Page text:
“[The Springsteen album] Tunnel of Love may be a more important Catholic event in this country than the visit of Pope John Paul II,” wrote Father Andrew Greeley in 1988, just after it was released. “The Pope spoke of moral debates using the language of doctrinal propositions that appeal to (or repel) the mind. Springsteen sings of religious realities—sin, temptation, forgiveness, life, death, hope — in images that come (implicitly perhaps) from his Catholic childhood, images that appeal to the whole person, not just the head, and that will be absorbed by far more Americans than those who listened to the Pope ... The piety of these songs—and I challenge you to find a better word—is sentient without being sentimental...”
You’ve got to learn to live with what you can’t rise above
This record is filled with Catholic imagery and language, from the straightforward memories of the church bells of his childhood to the words that fill the songs: mercy and love and fear. Tunnel of Love ends with an epiphany, the song “Valentine’s Day,” and the last verse is a rebirth: “I woke up scared and breathin’ and born anew…”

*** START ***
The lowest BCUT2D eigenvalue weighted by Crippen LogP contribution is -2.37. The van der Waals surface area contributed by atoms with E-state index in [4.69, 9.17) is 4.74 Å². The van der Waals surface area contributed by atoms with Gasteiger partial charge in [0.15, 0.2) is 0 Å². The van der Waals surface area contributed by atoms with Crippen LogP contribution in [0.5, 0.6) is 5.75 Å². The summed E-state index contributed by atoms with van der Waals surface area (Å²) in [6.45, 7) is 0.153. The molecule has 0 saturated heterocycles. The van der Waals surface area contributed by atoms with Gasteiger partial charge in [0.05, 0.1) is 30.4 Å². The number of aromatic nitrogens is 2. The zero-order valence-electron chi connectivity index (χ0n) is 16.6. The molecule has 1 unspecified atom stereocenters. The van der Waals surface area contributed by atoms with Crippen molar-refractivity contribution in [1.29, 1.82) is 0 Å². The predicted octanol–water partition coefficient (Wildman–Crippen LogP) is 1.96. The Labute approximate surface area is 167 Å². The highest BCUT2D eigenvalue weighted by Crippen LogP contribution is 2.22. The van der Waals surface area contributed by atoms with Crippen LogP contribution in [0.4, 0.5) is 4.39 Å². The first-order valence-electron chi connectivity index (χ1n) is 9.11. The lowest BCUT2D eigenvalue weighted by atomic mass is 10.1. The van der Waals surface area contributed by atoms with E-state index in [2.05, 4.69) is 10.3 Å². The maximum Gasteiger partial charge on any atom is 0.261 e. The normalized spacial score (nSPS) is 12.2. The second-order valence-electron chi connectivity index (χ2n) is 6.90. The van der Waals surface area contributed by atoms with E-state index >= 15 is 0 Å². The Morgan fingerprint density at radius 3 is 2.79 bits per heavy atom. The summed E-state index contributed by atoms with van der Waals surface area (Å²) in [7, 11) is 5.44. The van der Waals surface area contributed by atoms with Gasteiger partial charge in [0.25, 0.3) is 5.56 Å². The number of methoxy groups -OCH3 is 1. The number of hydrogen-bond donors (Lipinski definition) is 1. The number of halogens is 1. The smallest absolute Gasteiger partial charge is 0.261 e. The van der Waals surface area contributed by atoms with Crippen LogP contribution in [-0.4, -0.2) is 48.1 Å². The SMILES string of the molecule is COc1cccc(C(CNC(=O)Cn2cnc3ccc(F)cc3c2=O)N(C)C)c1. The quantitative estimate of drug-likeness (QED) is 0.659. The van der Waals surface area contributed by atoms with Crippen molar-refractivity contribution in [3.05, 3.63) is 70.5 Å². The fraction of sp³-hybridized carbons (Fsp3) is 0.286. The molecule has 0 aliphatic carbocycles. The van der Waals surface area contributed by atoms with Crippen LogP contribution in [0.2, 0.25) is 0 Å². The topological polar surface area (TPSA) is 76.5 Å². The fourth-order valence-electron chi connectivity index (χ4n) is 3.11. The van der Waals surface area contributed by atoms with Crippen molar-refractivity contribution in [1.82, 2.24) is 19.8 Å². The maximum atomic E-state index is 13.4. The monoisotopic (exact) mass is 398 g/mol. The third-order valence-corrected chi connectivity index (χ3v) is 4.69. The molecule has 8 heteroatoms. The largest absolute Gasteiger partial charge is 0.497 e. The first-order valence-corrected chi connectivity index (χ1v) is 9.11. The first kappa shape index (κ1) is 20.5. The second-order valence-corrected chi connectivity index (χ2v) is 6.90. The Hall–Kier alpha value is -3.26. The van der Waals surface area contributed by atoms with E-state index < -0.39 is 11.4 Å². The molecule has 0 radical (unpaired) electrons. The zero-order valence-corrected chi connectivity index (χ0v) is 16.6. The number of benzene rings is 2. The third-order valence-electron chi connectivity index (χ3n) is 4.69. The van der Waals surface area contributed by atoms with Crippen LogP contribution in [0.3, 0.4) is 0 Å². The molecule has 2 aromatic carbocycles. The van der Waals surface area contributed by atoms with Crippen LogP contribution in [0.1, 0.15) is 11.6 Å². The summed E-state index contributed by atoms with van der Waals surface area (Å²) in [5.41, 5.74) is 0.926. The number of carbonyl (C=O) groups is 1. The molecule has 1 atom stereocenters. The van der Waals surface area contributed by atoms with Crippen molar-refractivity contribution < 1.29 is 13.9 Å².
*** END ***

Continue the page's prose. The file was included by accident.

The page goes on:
In subsequent records like Human Touch and Lucky Town, Springsteen continued to grapple with the great themes of his work, good and evil, right and wrong, courage and despair, and even as his voice grew sharper (“Now I ply my trade in the land of king dollar / Where you get paid and your silence passes for honor”), he sings life and hope with ever greater power and poetry:
Well now all that’s sure on the boulevard
Bruce Springsteen’s music has been recorded by a number of other artists, and has been used in a number of feature films. But he had never been commissioned to write a song until director Jonathan Demme approached him in 1992 with such a request for Philadelphia, a 1993 film about a man with AIDS who wrongly loses his position with a law firm. Springsteen agreed to see what he could do. The result was “Streets of Philadelphia,” which won Grammy Awards, a 1994 Oscar, and tremendous commercial success. Whatever else this song may be, however, it is also a profound religious statement. “There was a certain spiritual stillness that I wanted to try and capture,” he said.
I was bruised and battered and I couldn’t tell what I felt